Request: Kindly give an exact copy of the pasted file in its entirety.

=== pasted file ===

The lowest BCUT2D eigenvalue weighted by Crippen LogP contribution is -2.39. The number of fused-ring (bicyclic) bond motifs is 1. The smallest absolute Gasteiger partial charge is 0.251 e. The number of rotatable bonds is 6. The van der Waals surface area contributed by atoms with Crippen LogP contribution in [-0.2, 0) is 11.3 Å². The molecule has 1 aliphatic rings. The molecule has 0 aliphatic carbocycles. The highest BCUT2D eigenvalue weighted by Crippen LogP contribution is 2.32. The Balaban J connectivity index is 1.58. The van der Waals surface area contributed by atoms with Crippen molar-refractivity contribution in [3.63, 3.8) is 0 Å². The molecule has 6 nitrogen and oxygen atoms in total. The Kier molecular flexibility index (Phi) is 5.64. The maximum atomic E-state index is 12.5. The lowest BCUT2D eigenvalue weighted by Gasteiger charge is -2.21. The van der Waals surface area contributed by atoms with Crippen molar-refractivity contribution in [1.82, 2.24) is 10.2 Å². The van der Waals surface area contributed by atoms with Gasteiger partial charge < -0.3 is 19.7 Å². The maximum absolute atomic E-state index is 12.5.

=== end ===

The lowest BCUT2D eigenvalue weighted by Crippen LogP contribution is -2.39. The number of fused-ring (bicyclic) bond motifs is 1. The smallest absolute Gasteiger partial charge is 0.251 e. The number of rotatable bonds is 6. The van der Waals surface area contributed by atoms with Crippen LogP contribution in [-0.2, 0) is 11.3 Å². The molecule has 1 aliphatic rings. The molecule has 0 aliphatic carbocycles. The highest BCUT2D eigenvalue weighted by Crippen LogP contribution is 2.32. The Balaban J connectivity index is 1.58. The van der Waals surface area contributed by atoms with Crippen molar-refractivity contribution in [3.63, 3.8) is 0 Å². The molecule has 6 nitrogen and oxygen atoms in total. The Kier molecular flexibility index (Phi) is 5.64. The maximum atomic E-state index is 12.5. The lowest BCUT2D eigenvalue weighted by Gasteiger charge is -2.21. The van der Waals surface area contributed by atoms with Crippen molar-refractivity contribution in [1.82, 2.24) is 10.2 Å². The van der Waals surface area contributed by atoms with Gasteiger partial charge < -0.3 is 19.7 Å². The maximum absolute atomic E-state index is 12.5.